Classic English Egg Custard Tar
- 150g (1 1/2 cups) plain flour
- 75g (3oz) butter or an equal mix of butter and lard, cubed Pinch of salt
- 2 to 3 tablespoon cold water
- 3 large eggs, plus 2 large egg yolks, lightly beaten
- 55 g (1/3 cup) caster sugar
- 570 m1 (2 1/2 cups) single or light cream
- Optional: 1/4 teaspoon vanilla extract
- 1/2 teaspoon whole nutmeg, freshly grated
Steps to Make It
- Heat the oven to 425 F/220 C/Gas 7
- Place the flour, butter, and salt into a large, clean bowl. Rub the butter into the flour with your fingertips until the mixture resembles fine breadcrumbs, working as quickly as possible to prevent the dough from becoming warm.
- Add the very cold water to the mixture and using a cold knife stir until the dough binds together, add more water a teaspoon at a time if the mixture is too dry. Wrap the dough in clingfilm and chill for a minimum of 15 minutes, up to 30 minutes.
- Gently roll the pastry and line a 1 1/2"/4 cm deep, x 7"/18 cm base tart tin. Be careful not to overstretch the pastry while rolling or it may crack in the oven. Brush the pastry all over with a little of the beaten egg; this will help seal the pastry during cooking.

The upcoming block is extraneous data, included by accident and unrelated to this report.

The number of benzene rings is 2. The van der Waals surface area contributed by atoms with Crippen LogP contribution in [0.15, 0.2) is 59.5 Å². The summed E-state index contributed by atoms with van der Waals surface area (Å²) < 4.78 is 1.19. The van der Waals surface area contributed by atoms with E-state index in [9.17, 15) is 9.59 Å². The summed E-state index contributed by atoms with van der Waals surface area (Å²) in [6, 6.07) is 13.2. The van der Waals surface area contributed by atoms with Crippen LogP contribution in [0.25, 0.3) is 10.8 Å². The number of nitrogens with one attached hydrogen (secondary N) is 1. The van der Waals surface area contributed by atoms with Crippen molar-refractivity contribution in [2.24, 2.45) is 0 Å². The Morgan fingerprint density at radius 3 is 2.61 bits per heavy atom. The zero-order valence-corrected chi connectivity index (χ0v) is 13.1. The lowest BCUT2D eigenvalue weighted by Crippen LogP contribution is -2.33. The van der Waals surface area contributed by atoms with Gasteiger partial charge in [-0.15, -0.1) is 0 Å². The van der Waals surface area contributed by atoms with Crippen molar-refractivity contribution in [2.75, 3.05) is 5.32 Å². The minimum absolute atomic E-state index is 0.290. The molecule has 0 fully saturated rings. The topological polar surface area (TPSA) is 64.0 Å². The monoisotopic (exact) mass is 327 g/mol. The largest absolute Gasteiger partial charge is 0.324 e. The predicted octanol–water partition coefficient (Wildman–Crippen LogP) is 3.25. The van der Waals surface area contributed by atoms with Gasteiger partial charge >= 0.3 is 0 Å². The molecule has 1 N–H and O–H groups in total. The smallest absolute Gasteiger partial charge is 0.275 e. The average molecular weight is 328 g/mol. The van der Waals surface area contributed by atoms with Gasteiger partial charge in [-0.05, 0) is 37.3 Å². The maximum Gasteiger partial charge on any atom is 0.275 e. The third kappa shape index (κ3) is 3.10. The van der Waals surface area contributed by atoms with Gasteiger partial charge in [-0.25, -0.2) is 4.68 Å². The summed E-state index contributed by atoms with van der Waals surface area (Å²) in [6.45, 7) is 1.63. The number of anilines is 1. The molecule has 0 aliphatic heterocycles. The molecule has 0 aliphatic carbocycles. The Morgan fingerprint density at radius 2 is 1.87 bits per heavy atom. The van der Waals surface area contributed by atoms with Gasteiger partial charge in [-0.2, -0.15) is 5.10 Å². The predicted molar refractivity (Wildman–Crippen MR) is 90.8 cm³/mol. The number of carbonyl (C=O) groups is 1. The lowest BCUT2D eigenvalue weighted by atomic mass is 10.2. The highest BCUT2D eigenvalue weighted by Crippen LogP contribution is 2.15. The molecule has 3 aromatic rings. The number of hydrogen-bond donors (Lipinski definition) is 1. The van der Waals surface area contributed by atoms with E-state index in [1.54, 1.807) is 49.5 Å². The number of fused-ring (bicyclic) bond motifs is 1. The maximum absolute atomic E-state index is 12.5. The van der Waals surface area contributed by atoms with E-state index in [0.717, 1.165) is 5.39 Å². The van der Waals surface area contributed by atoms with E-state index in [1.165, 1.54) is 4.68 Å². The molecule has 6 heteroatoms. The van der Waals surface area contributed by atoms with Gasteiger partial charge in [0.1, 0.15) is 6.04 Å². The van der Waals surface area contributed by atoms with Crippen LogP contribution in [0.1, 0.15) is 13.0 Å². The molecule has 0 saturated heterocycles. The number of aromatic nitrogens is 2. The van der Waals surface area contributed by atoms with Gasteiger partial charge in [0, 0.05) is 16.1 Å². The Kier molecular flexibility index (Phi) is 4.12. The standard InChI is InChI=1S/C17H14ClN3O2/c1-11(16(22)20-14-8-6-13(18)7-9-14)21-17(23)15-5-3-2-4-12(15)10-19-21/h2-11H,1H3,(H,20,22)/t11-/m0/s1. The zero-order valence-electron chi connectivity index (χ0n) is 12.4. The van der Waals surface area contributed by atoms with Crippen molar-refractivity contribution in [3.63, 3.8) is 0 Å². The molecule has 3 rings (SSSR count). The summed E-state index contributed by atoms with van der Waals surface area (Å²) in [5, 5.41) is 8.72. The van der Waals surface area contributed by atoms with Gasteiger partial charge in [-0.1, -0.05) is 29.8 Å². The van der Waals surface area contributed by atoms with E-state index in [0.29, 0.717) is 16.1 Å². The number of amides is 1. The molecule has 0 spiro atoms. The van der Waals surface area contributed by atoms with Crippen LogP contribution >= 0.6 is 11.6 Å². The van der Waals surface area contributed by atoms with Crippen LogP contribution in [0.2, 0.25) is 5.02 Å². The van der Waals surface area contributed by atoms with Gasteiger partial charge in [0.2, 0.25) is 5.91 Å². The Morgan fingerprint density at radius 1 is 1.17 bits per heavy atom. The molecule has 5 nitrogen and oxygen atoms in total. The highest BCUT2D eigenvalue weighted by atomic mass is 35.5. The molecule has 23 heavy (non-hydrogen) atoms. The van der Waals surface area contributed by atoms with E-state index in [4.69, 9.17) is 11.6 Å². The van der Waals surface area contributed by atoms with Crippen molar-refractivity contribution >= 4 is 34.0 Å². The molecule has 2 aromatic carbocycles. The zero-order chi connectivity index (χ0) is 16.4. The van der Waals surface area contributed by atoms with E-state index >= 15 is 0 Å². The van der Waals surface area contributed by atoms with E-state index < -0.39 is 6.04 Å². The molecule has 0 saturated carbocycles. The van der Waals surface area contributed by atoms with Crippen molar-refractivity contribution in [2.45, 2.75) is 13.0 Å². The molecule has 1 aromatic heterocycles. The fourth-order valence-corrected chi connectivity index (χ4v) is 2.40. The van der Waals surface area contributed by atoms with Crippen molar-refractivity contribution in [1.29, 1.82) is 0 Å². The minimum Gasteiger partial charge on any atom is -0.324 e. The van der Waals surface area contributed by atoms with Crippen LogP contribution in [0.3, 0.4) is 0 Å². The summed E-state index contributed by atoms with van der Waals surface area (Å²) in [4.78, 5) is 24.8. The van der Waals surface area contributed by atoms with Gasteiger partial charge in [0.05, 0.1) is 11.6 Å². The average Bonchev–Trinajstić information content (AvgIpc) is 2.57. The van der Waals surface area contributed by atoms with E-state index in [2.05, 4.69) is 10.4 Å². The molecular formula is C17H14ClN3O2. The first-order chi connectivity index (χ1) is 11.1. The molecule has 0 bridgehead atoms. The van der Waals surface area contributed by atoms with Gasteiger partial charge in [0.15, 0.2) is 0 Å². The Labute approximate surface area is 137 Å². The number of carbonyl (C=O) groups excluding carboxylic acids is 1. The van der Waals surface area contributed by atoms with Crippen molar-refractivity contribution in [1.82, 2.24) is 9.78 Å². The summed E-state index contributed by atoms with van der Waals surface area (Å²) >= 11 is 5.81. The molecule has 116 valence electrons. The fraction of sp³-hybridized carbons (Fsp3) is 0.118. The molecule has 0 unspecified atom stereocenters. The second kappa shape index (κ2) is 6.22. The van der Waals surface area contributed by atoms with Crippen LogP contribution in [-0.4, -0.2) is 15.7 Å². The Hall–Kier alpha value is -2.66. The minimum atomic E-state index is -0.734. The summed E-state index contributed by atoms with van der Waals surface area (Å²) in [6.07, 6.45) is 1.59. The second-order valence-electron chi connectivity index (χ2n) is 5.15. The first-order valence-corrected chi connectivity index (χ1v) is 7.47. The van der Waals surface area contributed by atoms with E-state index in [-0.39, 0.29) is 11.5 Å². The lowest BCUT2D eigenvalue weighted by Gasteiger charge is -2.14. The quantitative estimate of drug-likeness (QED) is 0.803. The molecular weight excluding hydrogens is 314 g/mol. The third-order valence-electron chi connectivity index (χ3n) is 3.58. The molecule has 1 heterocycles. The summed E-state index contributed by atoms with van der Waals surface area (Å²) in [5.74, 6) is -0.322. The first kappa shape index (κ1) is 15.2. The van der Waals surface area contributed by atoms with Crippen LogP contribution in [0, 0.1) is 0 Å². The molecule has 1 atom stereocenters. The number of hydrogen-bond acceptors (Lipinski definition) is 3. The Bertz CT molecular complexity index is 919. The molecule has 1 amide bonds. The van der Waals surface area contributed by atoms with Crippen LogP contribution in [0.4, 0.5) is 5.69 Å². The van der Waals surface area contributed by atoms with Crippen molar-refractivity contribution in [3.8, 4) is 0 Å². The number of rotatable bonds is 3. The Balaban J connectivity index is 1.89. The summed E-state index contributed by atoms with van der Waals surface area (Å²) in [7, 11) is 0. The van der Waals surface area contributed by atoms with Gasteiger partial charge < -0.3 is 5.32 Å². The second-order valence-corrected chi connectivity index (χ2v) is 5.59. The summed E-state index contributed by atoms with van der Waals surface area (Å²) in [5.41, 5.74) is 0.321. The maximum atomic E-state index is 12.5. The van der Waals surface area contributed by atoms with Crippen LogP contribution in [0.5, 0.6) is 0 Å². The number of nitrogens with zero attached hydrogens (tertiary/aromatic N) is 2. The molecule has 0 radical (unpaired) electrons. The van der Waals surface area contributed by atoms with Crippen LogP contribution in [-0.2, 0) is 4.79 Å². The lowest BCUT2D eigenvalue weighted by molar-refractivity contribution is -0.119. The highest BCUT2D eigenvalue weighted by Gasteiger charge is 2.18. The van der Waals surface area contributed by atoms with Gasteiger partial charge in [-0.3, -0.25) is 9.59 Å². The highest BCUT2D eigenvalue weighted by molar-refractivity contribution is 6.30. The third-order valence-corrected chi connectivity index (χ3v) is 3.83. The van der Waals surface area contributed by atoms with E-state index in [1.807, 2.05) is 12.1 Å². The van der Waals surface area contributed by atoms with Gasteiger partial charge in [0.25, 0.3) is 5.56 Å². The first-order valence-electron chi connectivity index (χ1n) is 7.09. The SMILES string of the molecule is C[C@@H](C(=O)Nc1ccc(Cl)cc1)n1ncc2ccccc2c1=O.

- Place the pastry in the fridge while you make the filling.
- In a large bowl beat the eggs and egg yolks lightly with the sugar.
- Warm the cream to a gentle simmer, then pour the cream slowly over the beaten eggs, stirring constantly. Be careful not to overheat the cream, or it will curdle the eggs. Add the vanilla extract if you are using.
- Pour the egg and cream mixture through a sieve into the pastry case. Sprinkle with the grated nutmeg making a generous, even layer.
- Place the tart onto a baking sheet and bake in the center of the preheated oven for 10 minutes to brown the pastry. Lower the temperature to 350 F/180 C/Gas 4 and continue cooking for a further 20 minutes or until the custard is almost set; it should still wobble ever so slightly indicating it is cooked. It will firm up even more as it cools so be careful not to overcook.
- Serve slightly warm or leave to go cold but not fridge cold—store in an airtight tin but never the fridge.